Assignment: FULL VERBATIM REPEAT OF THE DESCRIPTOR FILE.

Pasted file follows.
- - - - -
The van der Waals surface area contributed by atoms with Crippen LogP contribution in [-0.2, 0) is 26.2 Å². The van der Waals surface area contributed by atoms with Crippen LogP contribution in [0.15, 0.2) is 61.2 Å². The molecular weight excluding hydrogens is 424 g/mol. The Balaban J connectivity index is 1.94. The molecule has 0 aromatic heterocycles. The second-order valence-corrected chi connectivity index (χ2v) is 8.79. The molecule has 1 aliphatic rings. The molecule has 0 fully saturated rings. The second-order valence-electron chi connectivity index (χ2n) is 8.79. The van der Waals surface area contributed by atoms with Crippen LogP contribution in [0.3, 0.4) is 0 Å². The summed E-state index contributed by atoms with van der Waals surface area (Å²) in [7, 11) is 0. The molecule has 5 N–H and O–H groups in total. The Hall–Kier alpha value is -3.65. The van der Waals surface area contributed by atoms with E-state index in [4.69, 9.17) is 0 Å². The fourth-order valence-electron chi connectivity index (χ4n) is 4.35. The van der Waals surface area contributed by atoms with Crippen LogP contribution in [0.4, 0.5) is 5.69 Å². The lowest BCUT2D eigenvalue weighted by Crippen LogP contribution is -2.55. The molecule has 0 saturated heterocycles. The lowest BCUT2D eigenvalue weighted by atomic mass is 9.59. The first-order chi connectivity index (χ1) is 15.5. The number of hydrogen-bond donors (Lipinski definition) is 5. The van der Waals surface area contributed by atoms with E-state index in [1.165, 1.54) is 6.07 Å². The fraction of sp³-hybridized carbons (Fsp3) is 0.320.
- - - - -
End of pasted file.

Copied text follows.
The van der Waals surface area contributed by atoms with Crippen LogP contribution in [-0.2, 0) is 26.2 Å². The van der Waals surface area contributed by atoms with Crippen LogP contribution in [0.15, 0.2) is 61.2 Å². The molecular weight excluding hydrogens is 424 g/mol. The Balaban J connectivity index is 1.94. The molecule has 0 aromatic heterocycles. The second-order valence-corrected chi connectivity index (χ2v) is 8.79. The molecule has 1 aliphatic rings. The molecule has 0 fully saturated rings. The second-order valence-electron chi connectivity index (χ2n) is 8.79. The van der Waals surface area contributed by atoms with Crippen LogP contribution in [0.3, 0.4) is 0 Å². The summed E-state index contributed by atoms with van der Waals surface area (Å²) in [7, 11) is 0. The molecule has 5 N–H and O–H groups in total. The Hall–Kier alpha value is -3.65. The van der Waals surface area contributed by atoms with E-state index in [4.69, 9.17) is 0 Å². The fourth-order valence-electron chi connectivity index (χ4n) is 4.35. The van der Waals surface area contributed by atoms with Crippen LogP contribution in [0.4, 0.5) is 5.69 Å². The lowest BCUT2D eigenvalue weighted by Crippen LogP contribution is -2.55. The molecule has 0 saturated heterocycles. The lowest BCUT2D eigenvalue weighted by atomic mass is 9.59. The first-order chi connectivity index (χ1) is 15.5. The number of hydrogen-bond donors (Lipinski definition) is 5. The van der Waals surface area contributed by atoms with E-state index in [1.165, 1.54) is 6.07 Å². The fraction of sp³-hybridized carbons (Fsp3) is 0.320.